The First Century of Chemical Engineering

MIT Industrial Chemical Lab

The Industrial Chemical Lab at Massachusetts Institute of Technology, 1893.

The American Institute of Chemical Engineers (AIChE) was established by a committee of chemists and engineers in 1908 during a period of industrial renaissance in the United States. At the turn of the last century the major world powers were anticipating the great need for engineering expertise both at home and throughout their empires; to be competitive in the world markets required major attention to engineering and technology. A telling sign of this competition was the appearance of several technologically sophisticated and nationalistic super ocean liners launched between 1900 and 1912: the Mauretania, the Deutschland, the France, and especially the Imperator, whose impressive structure, speed, and opulence represented a momentary display of German superiority. The founding of AIChE in 1908 was important not only for the professionalization of chemical engineering, but also because it represented the beginning of American technological dominance in the world stage of the 20th century. On 12 June 2008 AIChE celebrated its centennial in Philadelphia, the site of its original meeting 100 years ago.

The European Crucible

The chemical industry had a central position in the changing industrial world of the late 19th century. This industry did not hatch fully grown; it was based on nearly a century’s worth of scientific advances in the universities—particularly German universities.

In the beginning of the 19th century, scientific conditions were such that the study of chemistry was flourishing in Germany. Prominent among all scientists, Justus von Liebig (1803–1873) may be considered a major force in 19th-century chemistry, not only because of his seminal research achievements but also because of his great gift as an educator. In 1825 Liebig established a small chemistry laboratory at the University of Giessen, a town 35 miles north of Frankfurt, Germany. Over the next 30 years a large number of famous scientists would be educated there, including August Kekulé, August Wilhelm Hofmann, Adolphe Wurtz, and Charles Gerhardt. By the second quarter of the 19th century, three major chemistry laboratories at the universities of Giessen, Göttingen, and Heidelberg were producing a number of outstanding organic and physical chemists. All of them did imaginative research that led to new production methods of important chemicals and nourished the German, European, and—indirectly—American industry. Students educated in these laboratories would in turn establish laboratories elsewhere, including the United States.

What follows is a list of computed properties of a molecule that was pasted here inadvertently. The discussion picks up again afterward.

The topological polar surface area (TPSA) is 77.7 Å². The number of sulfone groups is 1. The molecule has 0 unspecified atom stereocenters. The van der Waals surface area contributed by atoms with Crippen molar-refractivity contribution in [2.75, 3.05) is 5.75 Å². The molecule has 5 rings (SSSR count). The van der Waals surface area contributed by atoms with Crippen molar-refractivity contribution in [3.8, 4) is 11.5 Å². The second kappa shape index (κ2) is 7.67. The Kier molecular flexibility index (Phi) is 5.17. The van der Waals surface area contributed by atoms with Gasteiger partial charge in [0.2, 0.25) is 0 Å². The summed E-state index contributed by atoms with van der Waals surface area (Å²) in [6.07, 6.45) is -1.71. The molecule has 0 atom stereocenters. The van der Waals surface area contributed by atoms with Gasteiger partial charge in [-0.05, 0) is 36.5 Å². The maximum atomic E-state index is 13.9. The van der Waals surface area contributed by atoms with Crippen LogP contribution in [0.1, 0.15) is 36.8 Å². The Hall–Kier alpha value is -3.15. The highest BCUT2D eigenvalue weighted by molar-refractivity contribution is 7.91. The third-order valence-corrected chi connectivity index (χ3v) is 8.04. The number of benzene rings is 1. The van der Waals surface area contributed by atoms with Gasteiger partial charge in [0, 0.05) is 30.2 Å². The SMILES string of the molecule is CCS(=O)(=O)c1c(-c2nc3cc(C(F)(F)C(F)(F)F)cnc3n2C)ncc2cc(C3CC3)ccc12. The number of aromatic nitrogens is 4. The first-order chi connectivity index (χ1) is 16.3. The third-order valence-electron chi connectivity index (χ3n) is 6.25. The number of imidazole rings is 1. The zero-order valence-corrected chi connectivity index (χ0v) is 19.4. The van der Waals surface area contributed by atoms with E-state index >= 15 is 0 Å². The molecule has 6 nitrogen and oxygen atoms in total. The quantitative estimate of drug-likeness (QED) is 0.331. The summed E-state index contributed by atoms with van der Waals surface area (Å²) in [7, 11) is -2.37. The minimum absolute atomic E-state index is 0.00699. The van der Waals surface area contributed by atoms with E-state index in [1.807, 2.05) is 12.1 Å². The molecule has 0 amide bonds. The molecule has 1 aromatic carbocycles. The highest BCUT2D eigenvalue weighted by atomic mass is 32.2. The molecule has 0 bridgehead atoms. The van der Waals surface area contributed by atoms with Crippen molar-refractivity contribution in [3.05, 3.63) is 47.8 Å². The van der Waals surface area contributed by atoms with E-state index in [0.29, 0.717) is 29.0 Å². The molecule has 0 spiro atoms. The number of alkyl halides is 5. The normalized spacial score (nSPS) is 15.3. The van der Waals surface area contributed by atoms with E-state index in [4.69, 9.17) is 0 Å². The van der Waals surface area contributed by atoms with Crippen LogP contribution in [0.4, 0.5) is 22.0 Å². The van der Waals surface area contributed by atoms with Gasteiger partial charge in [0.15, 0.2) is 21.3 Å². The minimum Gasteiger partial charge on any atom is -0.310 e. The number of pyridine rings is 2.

What set Liebig and his students apart from other university chemists of the time was an interest in applying their fundamental discoveries to the development of specific chemical processes and products. Hoffman’s aniline dye process is only one of many such processes developed between 1840 and 1880 in Germany.

In 1848 the political revolution that had started in France swept eastward across the Rhine, overthrowing established authority in Germany and giving central Europe a taste of liberal reform. The Industrial Revolution, made possible by chemistry, proved immensely profitable on the one hand, but on the other it also created new factory environments with deplorable working conditions. One result of the political changes in 1848 was an attempt to revise industrial processes with an emphasis, though primitive, on safer and more efficient methods. These were the circumstances from which the field of chemical engineering would emerge in the mid-19th century.

Creating a Curriculum

Despite the developments in German universities and industry, education in chemistry and chemical engineering had not been formalized. Students obtained at best superficial knowledge about the new industrial chemical processes in their chemistry courses. The operation of distillation columns, filtration units, and the like was taught in so-called technical schools, not in universities. The Technical University of Braunschweig, for instance, soon offered “industrial” courses, but in the eyes of Liebig’s academic descendants at Göttingen, Heidelberg, and Berlin, it was not to be considered a university.